Corporate Grind II: The Return of Corporate History International

It’s been a golden week for reblogging, as some of my blogosphere buddies continue to generate some amazing content.  It looks like I may have to do another Dissident Write feature soon (here are I and II).  Armistice Day always brings out the best material, too.

As we head into the weekend—mercifully free of professional obligations—I’m pleased to note the revival of my buddy fridrix’s blog, Corporate History International.

F and I know each other in the real world.  We met playing gigs and open mic nights on the coffee house circuit here in South Carolina.  He’s a fabulous musician, incorporating a mixture of folk balladry with New Wave yacht rock.

Long-time readers will also note that one of the first posts of the TPP 3.0 WordPress era of the blog was a reblog of one of fridrix’s posts.  We’d both caught the blogging bug (again) around the same time in 2018 (indeed, a recent post from Corporate History International is about the very same pen company from that reblogged post, Lamy).

Hyper-diligent readers will recall fridrix’s magisterial review of White Shoe: How a New Breed of Wall Street Lawyers Changed Big Business and the American Century by John Oller.  In true blogging fashion, I mined F’s review for a post of my own.  Regardless, it’s an excellent review of a book that covers a topic most Americans would know little about, but that is surprisingly relevant to our current age:  Progressive Era Wall Street.

fridrix is a talented writer and musician, but his days are spent (from what I can gather) toiling in the fields of the online gig economy.  Not surprisingly, as CHI has reemerged from its hibernation, F’s recent posts have discussed that economy.  Two posts from 8 November and 9 November link to a YouTube video and a transcript, respectively, about the rise and fall of WeWork, a company with a 1990s-style tech boom and bust story arc.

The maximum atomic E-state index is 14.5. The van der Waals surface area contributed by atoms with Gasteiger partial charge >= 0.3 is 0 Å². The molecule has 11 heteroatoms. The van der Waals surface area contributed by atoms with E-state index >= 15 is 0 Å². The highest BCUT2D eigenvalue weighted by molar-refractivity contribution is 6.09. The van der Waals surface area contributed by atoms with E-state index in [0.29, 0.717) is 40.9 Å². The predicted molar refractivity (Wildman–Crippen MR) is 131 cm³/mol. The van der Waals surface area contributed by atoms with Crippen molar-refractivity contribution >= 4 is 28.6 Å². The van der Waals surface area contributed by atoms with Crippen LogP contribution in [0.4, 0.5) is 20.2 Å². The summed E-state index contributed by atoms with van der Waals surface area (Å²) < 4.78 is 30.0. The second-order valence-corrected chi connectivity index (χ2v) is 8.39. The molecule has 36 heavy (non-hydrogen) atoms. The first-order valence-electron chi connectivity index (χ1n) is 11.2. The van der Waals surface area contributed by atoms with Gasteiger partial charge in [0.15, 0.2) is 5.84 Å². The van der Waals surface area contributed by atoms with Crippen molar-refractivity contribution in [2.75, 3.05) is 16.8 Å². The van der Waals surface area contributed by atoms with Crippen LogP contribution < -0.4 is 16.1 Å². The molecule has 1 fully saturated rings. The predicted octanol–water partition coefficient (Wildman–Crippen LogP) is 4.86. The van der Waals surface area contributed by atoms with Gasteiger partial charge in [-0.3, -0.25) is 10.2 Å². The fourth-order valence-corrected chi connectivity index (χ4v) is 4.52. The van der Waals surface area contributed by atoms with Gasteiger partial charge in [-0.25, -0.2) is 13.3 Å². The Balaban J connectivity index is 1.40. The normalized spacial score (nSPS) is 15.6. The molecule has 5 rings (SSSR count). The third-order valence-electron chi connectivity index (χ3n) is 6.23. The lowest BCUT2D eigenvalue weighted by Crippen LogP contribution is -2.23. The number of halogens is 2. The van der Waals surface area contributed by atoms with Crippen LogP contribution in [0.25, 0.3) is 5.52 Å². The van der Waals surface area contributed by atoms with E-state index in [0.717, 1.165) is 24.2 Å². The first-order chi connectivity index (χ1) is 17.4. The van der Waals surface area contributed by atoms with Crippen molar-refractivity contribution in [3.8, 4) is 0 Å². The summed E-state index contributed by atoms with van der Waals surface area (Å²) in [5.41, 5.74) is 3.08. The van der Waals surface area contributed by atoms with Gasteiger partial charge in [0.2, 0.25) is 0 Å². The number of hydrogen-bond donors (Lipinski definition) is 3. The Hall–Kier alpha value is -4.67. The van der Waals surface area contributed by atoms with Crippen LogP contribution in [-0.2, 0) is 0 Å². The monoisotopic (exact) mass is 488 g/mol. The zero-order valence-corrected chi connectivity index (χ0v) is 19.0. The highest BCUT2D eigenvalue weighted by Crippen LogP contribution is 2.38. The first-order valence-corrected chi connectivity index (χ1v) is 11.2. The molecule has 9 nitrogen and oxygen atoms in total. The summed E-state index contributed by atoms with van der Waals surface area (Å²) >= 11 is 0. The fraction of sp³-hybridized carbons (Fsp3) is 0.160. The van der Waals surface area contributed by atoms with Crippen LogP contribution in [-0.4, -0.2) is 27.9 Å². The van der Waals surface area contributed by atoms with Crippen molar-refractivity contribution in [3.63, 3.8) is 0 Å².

That 9 November post also discusses Rev.com, an online company that hires transcribers at slave-labor wages to transcribe audio.  fridrix and I have discussed this company before, as he has some knowledge of their inner workings.  Suffice to say, it’s not a path to self-sufficiency and the dream of working at home, but rather a way to make some pizza money if you’re not doing anything else with your free time and have a couple of hours to kill.

In reading the tea leaves, it seems that the days of making a relatively easy living from passive revenue online has, if not passed entirely, are fading into the sunset.  The era of the Wild West of the World Wide Web is giving way to the Gilded Age of Tech, in which a few well-positioned mega-firms crush opposition and free speech with equal impunity.  At least Andrew Carnegie had some sense of noblesse oblige; Mark Zuckerberg only cares about reading your Messenger conversations.

Whatever the future holds, Corporate History International is a welcome resource in our groping attempts to understand what comes next, and what’s happening now, in the context of corporate history and development.  I’m glad to see fridrix and CHI are back.

6 thoughts on “Corporate Grind II: The Return of Corporate History International

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